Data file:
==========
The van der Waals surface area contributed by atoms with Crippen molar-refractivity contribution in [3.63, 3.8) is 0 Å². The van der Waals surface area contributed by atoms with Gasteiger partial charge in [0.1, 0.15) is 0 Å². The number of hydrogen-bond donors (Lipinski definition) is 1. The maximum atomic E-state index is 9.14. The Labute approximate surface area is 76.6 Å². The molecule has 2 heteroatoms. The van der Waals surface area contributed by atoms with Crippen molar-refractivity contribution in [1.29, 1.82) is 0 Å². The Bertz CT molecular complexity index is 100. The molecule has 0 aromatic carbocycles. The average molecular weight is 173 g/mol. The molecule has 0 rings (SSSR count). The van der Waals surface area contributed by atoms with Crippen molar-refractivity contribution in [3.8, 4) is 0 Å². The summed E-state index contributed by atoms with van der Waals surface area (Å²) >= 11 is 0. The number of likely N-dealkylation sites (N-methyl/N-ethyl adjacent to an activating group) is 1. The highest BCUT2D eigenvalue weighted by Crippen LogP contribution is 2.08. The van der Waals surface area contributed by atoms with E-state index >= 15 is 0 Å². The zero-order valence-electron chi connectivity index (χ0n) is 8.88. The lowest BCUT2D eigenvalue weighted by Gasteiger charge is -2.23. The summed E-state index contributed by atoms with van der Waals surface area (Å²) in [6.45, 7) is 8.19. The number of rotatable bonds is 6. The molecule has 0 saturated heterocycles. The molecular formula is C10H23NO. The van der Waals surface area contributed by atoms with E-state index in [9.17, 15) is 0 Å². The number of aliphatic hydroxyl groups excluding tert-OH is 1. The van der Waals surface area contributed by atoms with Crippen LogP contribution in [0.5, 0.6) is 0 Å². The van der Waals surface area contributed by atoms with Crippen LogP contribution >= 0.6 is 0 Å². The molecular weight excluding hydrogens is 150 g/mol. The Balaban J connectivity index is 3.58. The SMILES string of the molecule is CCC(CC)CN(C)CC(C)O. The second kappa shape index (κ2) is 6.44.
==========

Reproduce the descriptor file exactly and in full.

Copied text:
The van der Waals surface area contributed by atoms with Crippen molar-refractivity contribution in [3.63, 3.8) is 0 Å². The van der Waals surface area contributed by atoms with Gasteiger partial charge in [0.1, 0.15) is 0 Å². The number of hydrogen-bond donors (Lipinski definition) is 1. The maximum atomic E-state index is 9.14. The Labute approximate surface area is 76.6 Å². The molecule has 2 heteroatoms. The van der Waals surface area contributed by atoms with Crippen molar-refractivity contribution in [1.29, 1.82) is 0 Å². The Bertz CT molecular complexity index is 100. The molecule has 0 aromatic carbocycles. The average molecular weight is 173 g/mol. The molecule has 0 rings (SSSR count). The van der Waals surface area contributed by atoms with Crippen molar-refractivity contribution in [3.8, 4) is 0 Å². The summed E-state index contributed by atoms with van der Waals surface area (Å²) >= 11 is 0. The number of likely N-dealkylation sites (N-methyl/N-ethyl adjacent to an activating group) is 1. The highest BCUT2D eigenvalue weighted by Crippen LogP contribution is 2.08. The van der Waals surface area contributed by atoms with E-state index >= 15 is 0 Å². The zero-order valence-electron chi connectivity index (χ0n) is 8.88. The lowest BCUT2D eigenvalue weighted by Gasteiger charge is -2.23. The summed E-state index contributed by atoms with van der Waals surface area (Å²) in [6.45, 7) is 8.19. The number of rotatable bonds is 6. The molecule has 0 saturated heterocycles. The molecular formula is C10H23NO. The van der Waals surface area contributed by atoms with E-state index in [9.17, 15) is 0 Å². The number of aliphatic hydroxyl groups excluding tert-OH is 1. The van der Waals surface area contributed by atoms with Crippen LogP contribution in [0.5, 0.6) is 0 Å². The van der Waals surface area contributed by atoms with Crippen LogP contribution >= 0.6 is 0 Å². The molecular weight excluding hydrogens is 150 g/mol. The Balaban J connectivity index is 3.58. The SMILES string of the molecule is CCC(CC)CN(C)CC(C)O. The second kappa shape index (κ2) is 6.44.